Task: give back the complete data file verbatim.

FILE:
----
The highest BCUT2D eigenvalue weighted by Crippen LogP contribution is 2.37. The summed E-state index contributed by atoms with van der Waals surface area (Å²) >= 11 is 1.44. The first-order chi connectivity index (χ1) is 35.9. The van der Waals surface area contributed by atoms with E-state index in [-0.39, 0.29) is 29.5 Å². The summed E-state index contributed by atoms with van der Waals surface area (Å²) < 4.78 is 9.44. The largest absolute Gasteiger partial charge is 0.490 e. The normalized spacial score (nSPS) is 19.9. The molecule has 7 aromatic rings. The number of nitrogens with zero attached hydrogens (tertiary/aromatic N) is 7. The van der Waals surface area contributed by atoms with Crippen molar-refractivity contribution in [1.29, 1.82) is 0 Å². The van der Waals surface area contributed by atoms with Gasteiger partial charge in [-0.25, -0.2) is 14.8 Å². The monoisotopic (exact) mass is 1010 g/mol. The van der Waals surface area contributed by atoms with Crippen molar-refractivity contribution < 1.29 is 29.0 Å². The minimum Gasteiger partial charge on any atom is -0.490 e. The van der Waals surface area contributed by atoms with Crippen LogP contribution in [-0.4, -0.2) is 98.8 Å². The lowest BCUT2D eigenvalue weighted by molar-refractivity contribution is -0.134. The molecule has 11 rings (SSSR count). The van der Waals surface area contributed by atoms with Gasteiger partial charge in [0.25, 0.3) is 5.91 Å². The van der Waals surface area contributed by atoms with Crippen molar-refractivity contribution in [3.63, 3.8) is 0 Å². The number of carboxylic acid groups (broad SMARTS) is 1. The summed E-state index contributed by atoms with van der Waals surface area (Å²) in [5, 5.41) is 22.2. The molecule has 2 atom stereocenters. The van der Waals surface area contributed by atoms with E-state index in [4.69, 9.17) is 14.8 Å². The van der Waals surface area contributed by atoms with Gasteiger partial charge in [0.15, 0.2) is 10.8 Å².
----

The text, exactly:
The highest BCUT2D eigenvalue weighted by Crippen LogP contribution is 2.37. The summed E-state index contributed by atoms with van der Waals surface area (Å²) >= 11 is 1.44. The first-order chi connectivity index (χ1) is 35.9. The van der Waals surface area contributed by atoms with E-state index in [-0.39, 0.29) is 29.5 Å². The summed E-state index contributed by atoms with van der Waals surface area (Å²) < 4.78 is 9.44. The largest absolute Gasteiger partial charge is 0.490 e. The normalized spacial score (nSPS) is 19.9. The molecule has 7 aromatic rings. The number of nitrogens with zero attached hydrogens (tertiary/aromatic N) is 7. The van der Waals surface area contributed by atoms with Crippen molar-refractivity contribution in [1.29, 1.82) is 0 Å². The van der Waals surface area contributed by atoms with Gasteiger partial charge in [-0.25, -0.2) is 14.8 Å². The monoisotopic (exact) mass is 1010 g/mol. The van der Waals surface area contributed by atoms with Crippen molar-refractivity contribution < 1.29 is 29.0 Å². The minimum Gasteiger partial charge on any atom is -0.490 e. The van der Waals surface area contributed by atoms with Crippen LogP contribution in [-0.4, -0.2) is 98.8 Å². The lowest BCUT2D eigenvalue weighted by molar-refractivity contribution is -0.134. The molecule has 11 rings (SSSR count). The van der Waals surface area contributed by atoms with Gasteiger partial charge in [0.25, 0.3) is 5.91 Å². The van der Waals surface area contributed by atoms with Crippen molar-refractivity contribution in [3.63, 3.8) is 0 Å². The number of carboxylic acid groups (broad SMARTS) is 1. The summed E-state index contributed by atoms with van der Waals surface area (Å²) in [5, 5.41) is 22.2. The molecule has 2 atom stereocenters. The van der Waals surface area contributed by atoms with E-state index in [4.69, 9.17) is 14.8 Å². The van der Waals surface area contributed by atoms with Gasteiger partial charge in [0.15, 0.2) is 10.8 Å².